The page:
First, EPA initially created some ambiguity as to whether entities would be permitted to use eDisclosure to disclose violations pursuant to the New Owner Policy (applying to parties who conducted systematic audits either directly before or after acquiring new businesses or facilities). EPA has confirmed that New Owners may disclose violations through eDisclosure, but the system is not designed to process New Owner Policy submissions (i.e., EPA cannot give New Owner treatment to such disclosures). Thus, to obtain New Owner consideration, including being eligible for modifications to certain Audit Policy conditions, parties must continue to submit such disclosures manually and negotiate individual audit agreements with EPA, as appropriate. Consistent with the June 2015 announcement, the eDisclosure portal also cannot be used to disclose criminal violations.
EPA has also changed the names of the two groups into which disclosures may fall. Originally proposed as Tier 1 and Tier 2, EPA renamed these groupings as Category 1 and Category 2 disclosures to avoid confusion with similar terminology in the EPCRA.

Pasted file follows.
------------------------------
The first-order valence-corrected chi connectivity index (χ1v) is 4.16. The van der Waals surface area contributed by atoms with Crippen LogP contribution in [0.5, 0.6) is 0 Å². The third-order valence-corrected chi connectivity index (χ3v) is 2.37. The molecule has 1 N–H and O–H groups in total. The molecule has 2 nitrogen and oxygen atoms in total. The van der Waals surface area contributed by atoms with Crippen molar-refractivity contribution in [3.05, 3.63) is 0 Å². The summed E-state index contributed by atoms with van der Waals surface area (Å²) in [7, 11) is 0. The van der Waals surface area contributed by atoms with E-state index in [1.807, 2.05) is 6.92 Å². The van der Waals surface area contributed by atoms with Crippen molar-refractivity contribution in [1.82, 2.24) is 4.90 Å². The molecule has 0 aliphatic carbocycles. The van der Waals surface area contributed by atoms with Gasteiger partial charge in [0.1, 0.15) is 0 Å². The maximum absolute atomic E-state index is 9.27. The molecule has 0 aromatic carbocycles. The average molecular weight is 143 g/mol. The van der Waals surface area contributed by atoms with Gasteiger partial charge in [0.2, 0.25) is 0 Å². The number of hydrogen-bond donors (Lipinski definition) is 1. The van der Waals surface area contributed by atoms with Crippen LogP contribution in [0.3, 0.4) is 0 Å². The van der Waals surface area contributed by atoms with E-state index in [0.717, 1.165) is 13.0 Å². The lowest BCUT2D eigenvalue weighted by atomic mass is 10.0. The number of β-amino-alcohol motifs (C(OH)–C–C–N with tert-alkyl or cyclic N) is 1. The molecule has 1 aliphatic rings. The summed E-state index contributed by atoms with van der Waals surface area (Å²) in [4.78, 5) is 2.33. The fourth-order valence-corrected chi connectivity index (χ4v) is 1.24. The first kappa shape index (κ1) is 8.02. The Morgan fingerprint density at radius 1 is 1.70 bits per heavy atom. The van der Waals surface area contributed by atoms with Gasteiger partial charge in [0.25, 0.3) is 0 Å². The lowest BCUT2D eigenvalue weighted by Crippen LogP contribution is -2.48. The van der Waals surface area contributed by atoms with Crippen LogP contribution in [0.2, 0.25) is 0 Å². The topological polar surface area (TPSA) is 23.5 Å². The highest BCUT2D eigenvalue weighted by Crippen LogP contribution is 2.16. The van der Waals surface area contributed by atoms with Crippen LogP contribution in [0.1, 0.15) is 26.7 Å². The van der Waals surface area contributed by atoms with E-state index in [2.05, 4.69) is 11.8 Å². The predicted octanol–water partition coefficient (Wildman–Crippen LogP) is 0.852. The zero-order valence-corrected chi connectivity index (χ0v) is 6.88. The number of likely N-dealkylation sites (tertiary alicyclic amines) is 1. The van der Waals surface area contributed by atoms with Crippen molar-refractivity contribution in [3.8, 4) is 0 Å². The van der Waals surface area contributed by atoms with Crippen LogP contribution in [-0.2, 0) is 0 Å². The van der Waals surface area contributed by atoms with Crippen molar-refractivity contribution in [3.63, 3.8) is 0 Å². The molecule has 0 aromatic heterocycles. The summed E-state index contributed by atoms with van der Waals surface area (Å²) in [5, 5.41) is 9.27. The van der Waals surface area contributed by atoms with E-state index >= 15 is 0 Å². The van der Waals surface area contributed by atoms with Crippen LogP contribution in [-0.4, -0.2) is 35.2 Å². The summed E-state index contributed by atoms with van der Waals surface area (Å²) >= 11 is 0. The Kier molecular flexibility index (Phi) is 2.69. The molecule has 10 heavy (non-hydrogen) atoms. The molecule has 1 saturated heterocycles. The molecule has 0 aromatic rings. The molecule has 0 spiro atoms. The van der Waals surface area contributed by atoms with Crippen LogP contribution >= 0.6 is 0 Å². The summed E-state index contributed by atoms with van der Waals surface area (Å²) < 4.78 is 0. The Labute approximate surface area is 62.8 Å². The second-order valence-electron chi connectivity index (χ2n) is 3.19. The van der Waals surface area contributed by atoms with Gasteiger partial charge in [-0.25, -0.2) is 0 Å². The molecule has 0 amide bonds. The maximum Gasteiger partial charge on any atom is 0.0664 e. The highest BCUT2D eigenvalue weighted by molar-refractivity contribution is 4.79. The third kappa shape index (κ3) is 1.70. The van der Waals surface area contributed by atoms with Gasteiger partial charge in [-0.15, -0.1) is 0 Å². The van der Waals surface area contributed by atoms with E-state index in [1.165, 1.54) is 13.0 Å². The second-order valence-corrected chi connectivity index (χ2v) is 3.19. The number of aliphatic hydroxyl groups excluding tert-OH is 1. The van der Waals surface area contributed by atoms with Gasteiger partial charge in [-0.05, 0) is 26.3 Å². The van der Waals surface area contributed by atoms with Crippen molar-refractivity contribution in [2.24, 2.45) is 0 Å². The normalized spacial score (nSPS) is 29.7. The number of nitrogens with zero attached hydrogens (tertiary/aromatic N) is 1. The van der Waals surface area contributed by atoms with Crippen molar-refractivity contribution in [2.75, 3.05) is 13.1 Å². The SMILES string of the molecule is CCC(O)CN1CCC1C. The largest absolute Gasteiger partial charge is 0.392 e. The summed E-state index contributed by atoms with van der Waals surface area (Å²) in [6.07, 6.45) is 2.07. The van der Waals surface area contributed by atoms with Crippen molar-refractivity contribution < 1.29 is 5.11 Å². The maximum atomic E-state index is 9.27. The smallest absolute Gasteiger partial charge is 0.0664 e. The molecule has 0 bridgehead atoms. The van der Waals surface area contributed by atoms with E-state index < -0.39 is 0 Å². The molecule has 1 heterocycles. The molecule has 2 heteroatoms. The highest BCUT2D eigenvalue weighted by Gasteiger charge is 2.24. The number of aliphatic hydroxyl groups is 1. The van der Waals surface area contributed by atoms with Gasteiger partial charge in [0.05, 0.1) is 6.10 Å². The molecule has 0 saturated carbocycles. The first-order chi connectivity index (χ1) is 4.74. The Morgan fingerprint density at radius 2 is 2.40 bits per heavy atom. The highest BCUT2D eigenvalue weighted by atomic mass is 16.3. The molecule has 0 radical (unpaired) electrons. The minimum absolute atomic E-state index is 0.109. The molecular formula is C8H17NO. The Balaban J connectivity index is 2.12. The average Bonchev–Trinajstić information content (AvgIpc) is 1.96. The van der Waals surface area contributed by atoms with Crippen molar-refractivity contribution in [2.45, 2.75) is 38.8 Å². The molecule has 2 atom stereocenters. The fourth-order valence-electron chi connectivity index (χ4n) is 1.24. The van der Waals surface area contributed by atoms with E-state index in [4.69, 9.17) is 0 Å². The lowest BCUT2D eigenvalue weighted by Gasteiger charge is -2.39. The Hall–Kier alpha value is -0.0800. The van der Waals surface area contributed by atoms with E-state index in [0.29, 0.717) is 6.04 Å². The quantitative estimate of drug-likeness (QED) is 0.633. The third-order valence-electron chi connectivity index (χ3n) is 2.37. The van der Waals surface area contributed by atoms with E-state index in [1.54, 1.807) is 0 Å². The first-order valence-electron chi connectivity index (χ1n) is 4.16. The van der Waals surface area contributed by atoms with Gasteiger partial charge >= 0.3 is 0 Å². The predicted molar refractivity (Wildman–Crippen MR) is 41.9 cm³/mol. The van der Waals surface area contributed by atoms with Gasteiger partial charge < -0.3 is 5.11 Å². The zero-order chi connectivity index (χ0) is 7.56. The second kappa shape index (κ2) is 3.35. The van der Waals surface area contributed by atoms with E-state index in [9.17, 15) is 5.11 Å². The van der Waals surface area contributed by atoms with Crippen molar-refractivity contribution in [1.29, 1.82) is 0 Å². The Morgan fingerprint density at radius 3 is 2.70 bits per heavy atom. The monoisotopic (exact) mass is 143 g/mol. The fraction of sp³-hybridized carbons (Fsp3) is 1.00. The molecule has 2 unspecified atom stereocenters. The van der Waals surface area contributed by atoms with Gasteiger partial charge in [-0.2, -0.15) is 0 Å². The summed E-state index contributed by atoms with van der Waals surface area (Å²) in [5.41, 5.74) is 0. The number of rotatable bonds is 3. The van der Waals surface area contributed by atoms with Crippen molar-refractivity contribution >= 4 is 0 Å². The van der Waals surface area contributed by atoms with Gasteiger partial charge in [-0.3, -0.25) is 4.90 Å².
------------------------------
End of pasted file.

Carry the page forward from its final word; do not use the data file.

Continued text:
Finally, EPA has provided more clarity as to how it will treat FOIA requests for unresolved disclosures. Previously, it withheld most unresolved disclosures under FOIA’s “law enforcement proceeding” exemption. Effective December 9, 2015, EPA has eliminated the presumption of withholding unresolved disclosures. Although EPA indicates it will review such FOIA requests on a case-by-case basis, it also clarifies that it “generally expects to make Category 1 and Category 2 disclosures publicly available within a relatively short period of time after their receipt.” Despite EPA’s attempt to reassure the regulated community that this policy change will not result in more citizen suits, this is a legitimate concern and should be carefully considered before disclosures (especially under Category 2) are made.
While the new eDisclosure system may result in more efficient voluntary disclosure of federal civil environmental violations, it may also reduce certainty as to whether the disclosed violation is resolved and could lead to greater public awareness of unresolved disclosures through FOIA requests. As before, parties should carefully consider the pros and cons of making voluntary disclosures on a case-by-case basis, while also accounting for the risks the new system may create.
Details regarding the new eDisclosure portal are available at EPA’s website.